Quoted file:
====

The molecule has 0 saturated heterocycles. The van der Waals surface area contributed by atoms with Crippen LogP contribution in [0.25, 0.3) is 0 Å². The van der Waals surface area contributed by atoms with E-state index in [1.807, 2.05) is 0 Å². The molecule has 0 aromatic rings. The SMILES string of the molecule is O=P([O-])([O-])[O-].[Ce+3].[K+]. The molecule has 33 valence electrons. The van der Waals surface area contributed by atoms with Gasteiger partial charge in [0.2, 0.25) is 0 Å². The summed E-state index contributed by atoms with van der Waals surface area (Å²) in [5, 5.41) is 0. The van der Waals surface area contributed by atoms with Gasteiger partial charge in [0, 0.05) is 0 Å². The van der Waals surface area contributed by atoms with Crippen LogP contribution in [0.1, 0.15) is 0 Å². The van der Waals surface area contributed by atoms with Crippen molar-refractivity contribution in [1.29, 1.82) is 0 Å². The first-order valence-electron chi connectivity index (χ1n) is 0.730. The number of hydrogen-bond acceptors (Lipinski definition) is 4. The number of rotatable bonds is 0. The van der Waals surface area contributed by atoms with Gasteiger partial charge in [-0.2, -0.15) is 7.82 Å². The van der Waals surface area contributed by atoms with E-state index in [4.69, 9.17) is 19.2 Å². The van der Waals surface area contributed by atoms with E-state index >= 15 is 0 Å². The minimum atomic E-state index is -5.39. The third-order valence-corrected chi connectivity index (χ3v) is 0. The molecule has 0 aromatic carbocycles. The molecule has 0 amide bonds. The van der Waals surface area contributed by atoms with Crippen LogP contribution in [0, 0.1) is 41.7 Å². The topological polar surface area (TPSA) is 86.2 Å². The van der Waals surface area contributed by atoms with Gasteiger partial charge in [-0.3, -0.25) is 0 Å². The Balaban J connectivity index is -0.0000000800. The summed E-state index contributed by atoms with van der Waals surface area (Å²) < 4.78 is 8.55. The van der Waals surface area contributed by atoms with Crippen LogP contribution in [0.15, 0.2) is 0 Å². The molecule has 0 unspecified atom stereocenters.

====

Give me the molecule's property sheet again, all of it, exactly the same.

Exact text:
The molecule has 0 saturated heterocycles. The van der Waals surface area contributed by atoms with Crippen LogP contribution in [0.25, 0.3) is 0 Å². The van der Waals surface area contributed by atoms with E-state index in [1.807, 2.05) is 0 Å². The molecule has 0 aromatic rings. The SMILES string of the molecule is O=P([O-])([O-])[O-].[Ce+3].[K+]. The molecule has 33 valence electrons. The van der Waals surface area contributed by atoms with Gasteiger partial charge in [0.2, 0.25) is 0 Å². The summed E-state index contributed by atoms with van der Waals surface area (Å²) in [5, 5.41) is 0. The van der Waals surface area contributed by atoms with Gasteiger partial charge in [0, 0.05) is 0 Å². The van der Waals surface area contributed by atoms with Crippen LogP contribution in [0.1, 0.15) is 0 Å². The van der Waals surface area contributed by atoms with Crippen molar-refractivity contribution in [1.29, 1.82) is 0 Å². The first-order valence-electron chi connectivity index (χ1n) is 0.730. The number of hydrogen-bond acceptors (Lipinski definition) is 4. The number of rotatable bonds is 0. The van der Waals surface area contributed by atoms with Gasteiger partial charge in [-0.2, -0.15) is 7.82 Å². The van der Waals surface area contributed by atoms with E-state index in [4.69, 9.17) is 19.2 Å². The van der Waals surface area contributed by atoms with E-state index >= 15 is 0 Å². The minimum atomic E-state index is -5.39. The third-order valence-corrected chi connectivity index (χ3v) is 0. The molecule has 0 aromatic carbocycles. The molecule has 0 amide bonds. The van der Waals surface area contributed by atoms with Crippen LogP contribution in [0, 0.1) is 41.7 Å². The topological polar surface area (TPSA) is 86.2 Å². The van der Waals surface area contributed by atoms with Gasteiger partial charge in [-0.3, -0.25) is 0 Å². The Balaban J connectivity index is -0.0000000800. The summed E-state index contributed by atoms with van der Waals surface area (Å²) < 4.78 is 8.55. The van der Waals surface area contributed by atoms with Crippen LogP contribution in [0.15, 0.2) is 0 Å². The molecule has 0 unspecified atom stereocenters.